Are seasonal allergies making you cranky? Over-the-counter (OTC) allergy medicine can help combat sneezing, stuffiness, runny nose and itchy eyes. But how do you choose an allergy medicine— especially with dozens of available products, some with more than one active ingredient? Here’s what to know about how OTC allergy medicines work.
In this article:
What causes allergies?
Allergies can flare up when tiny substances called allergens enter the body. The immune system responds to those allergens by releasing a flood of chemicals, including histamine and an antibody called immunoglobulin E (IgE). These chemicals are released in response to the allergen. But they can also cause the tell-tale symptoms of an allergy attack — a runny nose, scratchy throat, rashy skin, hives and itching eyes, skin and ears.
Not every allergy sufferer has all of these symptoms. And for some people, allergens can cause more serious symptoms, including a swelling in the mouth and throat and trouble breathing, which may be a life-threatening reaction called anaphylaxis. If something like that happens, it’s important to seek medical help immediately.
For seasonal allergies, the allergens are usually pollen that trees and plants produce during certain times of year, but molds can also trigger allergies. Leaf mold is one allergen that is most common in fall. Grass pollen is most potent during spring and summer, and ragweed pollen hits in late summer and early fall.
Over-the-counter allergy medicine
Several drugstore products are approved to help people manage their allergy symptoms. Those OTC allergy products come in several main categories:
Nasal corticosteroids, the type of allergy medicine that you spray up your nose (such as fluticasone), are an effective OTC product in providing support for most moderate allergy rhinitis symptoms.
Nasal spray brands to try:
Antihistamines (such as fexofenadine and cetirizine) are another relief support option for people with mild, intermittent allergy symptoms. Antihistamines can also be combined with nasal corticosteroids to help support relief of severe, persistent allergy symptoms.
Antihistamine brands to try:
Benadryl, Allegra, Zyrtec, Claritin
Decongestants can also help support relief in the short term — or an antihistamine combined with a decongestant (such as Claritin-D or Zyrtec-D), given that antihistamines aren’t as effective at relieving stuffiness. Decongestants can come in oral and nasal spray forms. However, decongestant sprays should not be used more than three days in a row since they can cause rebound congestion. Always consult your healthcare provider before taking any over-the-counter medications, as many decongestants can have an effect on blood pressure and other chronic conditions.
Decongestant brands to try:
Can you take an antihistamine and decongestant together?
In some cases, combining medicine classes might yield better results. Some OTC medicines are, in fact, already combination products. But safety should be your first consideration. Always read drug labels before you start on a medication, and factor in any OTC medicines you may already be taking to avoid doubling up on active ingredients, which may potentially increase side effects. Also, be sure to talk with a health care provider before starting on any OTC medications or supplements.
Allergy medication for kids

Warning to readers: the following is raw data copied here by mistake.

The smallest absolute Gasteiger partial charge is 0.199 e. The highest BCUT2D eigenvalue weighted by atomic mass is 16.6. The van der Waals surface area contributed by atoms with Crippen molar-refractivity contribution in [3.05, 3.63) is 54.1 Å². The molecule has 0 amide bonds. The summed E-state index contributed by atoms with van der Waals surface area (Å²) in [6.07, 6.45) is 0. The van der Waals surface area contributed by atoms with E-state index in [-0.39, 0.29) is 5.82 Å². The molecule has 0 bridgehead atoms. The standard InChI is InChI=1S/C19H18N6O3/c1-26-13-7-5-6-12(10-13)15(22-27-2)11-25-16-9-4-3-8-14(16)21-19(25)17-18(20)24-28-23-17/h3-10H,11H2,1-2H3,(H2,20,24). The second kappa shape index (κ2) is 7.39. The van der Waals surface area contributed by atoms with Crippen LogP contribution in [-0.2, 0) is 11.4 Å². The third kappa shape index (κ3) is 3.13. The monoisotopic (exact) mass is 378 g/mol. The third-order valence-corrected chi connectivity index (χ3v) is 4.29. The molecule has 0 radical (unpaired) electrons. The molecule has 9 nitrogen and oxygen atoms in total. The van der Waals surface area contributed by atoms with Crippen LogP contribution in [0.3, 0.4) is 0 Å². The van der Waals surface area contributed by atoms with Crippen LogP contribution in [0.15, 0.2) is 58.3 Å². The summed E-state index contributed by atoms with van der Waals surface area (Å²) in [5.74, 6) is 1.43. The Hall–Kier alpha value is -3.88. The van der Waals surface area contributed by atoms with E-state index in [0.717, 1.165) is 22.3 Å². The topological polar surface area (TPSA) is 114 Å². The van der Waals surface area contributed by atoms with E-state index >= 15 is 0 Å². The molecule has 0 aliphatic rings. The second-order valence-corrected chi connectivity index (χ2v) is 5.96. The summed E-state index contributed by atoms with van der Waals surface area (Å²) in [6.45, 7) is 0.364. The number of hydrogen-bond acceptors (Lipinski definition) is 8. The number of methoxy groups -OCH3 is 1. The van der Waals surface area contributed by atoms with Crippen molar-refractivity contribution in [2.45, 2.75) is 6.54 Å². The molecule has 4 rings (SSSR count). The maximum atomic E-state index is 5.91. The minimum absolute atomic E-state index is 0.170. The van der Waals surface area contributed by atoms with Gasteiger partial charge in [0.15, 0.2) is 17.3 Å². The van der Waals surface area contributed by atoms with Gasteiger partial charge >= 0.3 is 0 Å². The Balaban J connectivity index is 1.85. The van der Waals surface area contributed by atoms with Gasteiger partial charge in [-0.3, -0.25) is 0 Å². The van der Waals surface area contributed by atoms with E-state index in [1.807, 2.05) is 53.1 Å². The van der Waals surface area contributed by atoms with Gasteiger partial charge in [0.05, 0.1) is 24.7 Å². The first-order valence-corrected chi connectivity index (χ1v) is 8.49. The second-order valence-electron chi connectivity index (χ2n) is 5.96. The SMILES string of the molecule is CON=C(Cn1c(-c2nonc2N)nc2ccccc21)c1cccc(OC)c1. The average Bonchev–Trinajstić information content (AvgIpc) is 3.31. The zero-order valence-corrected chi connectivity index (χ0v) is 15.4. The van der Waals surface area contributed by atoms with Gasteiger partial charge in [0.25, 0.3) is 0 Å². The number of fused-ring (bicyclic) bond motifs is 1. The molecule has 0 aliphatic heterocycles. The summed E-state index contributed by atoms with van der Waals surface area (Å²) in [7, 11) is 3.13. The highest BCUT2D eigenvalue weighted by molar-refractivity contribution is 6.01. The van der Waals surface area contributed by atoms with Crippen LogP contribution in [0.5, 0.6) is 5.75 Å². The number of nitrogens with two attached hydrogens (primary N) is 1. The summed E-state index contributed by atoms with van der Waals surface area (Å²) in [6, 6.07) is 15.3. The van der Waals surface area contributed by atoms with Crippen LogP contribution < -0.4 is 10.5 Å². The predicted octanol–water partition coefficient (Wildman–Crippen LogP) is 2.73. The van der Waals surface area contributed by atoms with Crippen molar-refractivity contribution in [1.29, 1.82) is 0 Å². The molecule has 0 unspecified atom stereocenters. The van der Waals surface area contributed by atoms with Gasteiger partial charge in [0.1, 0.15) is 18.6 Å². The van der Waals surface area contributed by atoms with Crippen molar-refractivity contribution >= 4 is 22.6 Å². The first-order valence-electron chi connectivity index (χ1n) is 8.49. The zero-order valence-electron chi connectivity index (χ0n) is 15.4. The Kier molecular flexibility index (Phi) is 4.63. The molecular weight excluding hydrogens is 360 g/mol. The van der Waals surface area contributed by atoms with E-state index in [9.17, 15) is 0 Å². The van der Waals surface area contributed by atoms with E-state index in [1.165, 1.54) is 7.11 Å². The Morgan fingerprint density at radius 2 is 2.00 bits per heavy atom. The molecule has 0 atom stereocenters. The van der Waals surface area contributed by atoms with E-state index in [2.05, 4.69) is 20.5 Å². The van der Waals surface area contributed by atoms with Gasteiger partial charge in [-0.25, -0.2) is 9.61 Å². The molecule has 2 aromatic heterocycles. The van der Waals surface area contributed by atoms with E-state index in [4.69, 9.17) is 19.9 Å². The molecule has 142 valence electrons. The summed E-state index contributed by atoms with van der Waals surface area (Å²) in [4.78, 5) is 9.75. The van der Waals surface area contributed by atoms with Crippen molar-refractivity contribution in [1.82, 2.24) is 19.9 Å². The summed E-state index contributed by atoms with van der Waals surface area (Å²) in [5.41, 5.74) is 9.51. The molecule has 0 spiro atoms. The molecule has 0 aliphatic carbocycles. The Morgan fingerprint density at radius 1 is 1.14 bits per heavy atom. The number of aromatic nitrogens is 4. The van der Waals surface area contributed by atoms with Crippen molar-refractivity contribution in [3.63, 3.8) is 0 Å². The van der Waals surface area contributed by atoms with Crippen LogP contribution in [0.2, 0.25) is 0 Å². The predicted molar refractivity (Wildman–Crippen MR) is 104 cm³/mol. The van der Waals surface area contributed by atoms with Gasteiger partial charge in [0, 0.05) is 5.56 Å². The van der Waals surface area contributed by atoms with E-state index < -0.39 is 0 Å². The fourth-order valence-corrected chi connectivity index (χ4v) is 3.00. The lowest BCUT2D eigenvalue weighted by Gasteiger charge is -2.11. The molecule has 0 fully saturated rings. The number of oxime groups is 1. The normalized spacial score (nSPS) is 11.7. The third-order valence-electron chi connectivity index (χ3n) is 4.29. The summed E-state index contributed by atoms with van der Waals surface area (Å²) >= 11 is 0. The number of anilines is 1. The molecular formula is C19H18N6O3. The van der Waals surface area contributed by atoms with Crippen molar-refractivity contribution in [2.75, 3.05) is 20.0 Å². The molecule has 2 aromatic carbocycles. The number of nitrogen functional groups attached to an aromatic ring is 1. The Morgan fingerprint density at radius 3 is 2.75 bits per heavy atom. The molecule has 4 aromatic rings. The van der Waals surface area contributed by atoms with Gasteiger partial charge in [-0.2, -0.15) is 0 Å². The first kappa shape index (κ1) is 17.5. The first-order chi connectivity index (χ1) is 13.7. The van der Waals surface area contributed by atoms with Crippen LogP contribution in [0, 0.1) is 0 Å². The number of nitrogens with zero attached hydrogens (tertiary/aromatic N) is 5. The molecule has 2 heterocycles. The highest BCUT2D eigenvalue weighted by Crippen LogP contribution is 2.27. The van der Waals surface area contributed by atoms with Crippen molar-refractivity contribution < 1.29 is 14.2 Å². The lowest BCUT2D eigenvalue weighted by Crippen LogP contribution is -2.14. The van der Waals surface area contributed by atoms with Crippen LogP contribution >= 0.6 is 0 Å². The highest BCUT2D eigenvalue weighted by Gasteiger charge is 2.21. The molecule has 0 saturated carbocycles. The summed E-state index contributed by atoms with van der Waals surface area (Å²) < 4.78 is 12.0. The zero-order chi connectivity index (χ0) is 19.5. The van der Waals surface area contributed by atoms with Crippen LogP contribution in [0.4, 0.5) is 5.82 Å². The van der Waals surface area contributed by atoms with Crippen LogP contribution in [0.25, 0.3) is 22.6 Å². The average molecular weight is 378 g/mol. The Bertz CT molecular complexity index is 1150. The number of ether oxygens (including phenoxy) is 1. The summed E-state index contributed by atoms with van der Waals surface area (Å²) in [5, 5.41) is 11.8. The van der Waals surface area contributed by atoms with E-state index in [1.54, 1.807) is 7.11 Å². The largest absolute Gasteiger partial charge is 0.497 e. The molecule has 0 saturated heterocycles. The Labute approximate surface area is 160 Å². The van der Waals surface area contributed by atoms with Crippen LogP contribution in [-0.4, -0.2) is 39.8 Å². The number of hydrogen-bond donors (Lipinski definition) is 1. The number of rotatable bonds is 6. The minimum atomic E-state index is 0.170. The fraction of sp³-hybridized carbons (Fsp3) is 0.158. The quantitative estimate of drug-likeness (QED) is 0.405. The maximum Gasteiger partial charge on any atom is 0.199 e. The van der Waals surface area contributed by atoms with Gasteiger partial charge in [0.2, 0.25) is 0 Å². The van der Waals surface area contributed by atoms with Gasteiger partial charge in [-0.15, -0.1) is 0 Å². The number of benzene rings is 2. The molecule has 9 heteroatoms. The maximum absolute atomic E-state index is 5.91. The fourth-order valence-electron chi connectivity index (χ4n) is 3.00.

Kids aren’t free from allergies, though often their symptoms mimic those of a cold. If a runny nose and sneezing lasts for weeks, parents might consider whether allergies may be the cause. Up to 40 percent of children suffer from allergic rhinitis.
Some OTC medicines for allergies are approved for children, but the Food and Drug Administration recommends reading the label carefully to ensure the medicine is approved for a child’s age. It’s also important to make sure that children aren’t taking multiple medicines with the same active ingredient, or else they could be getting too much of it.
Talk with your child’s pediatrician or other health care provider before starting this or any type of OTC medication or supplement.
Drowsiness and allergy medication
One type of allergy medication, first-antihistamines, are particularly known to cause drowsiness. Histamines are natural substances that your body produces in response to allergens, and their activity is what causes symptoms such as runny nose, itching, sneezing and coughing. Antihistamine medications help to block these effects in parts of the body.
But histamines also wear another cap. They are produced in the brain and help regulate the sleep-wake cycle. This is why antihistamines, while they help reduce histamine activity, can also cause people to feel drowsy.
Some antihistamines may cause less drowsiness than others. First-generation antihistamines such as diphenhydramine (Benadryl) are more likely to cause drowsiness as they are more likely to affect histamine function in the brain. Second-generation antihistamines like Allegra, Zyrtec and Claritin are less likely to cause drowsiness and usually last longer than diphenhydramine. Allergists generally recommend trying different antihistamines to find the one that works best.
Tips to help avoid drowsiness from allergy medication
- If a person is affected by drowsiness, they should take antihistamines in the evening, not the morning.
- Don’t drink alcohol with antihistamines as it can increase the sedating effect.
- Consider a corticosteroid nasal spray (Flonase, Nasacort) instead of an antihistamine
This content is for informational purposes only and is not medical advice. Consult with your health care provider before taking any vitamins or supplements, and prior to beginning or changing any health care practices.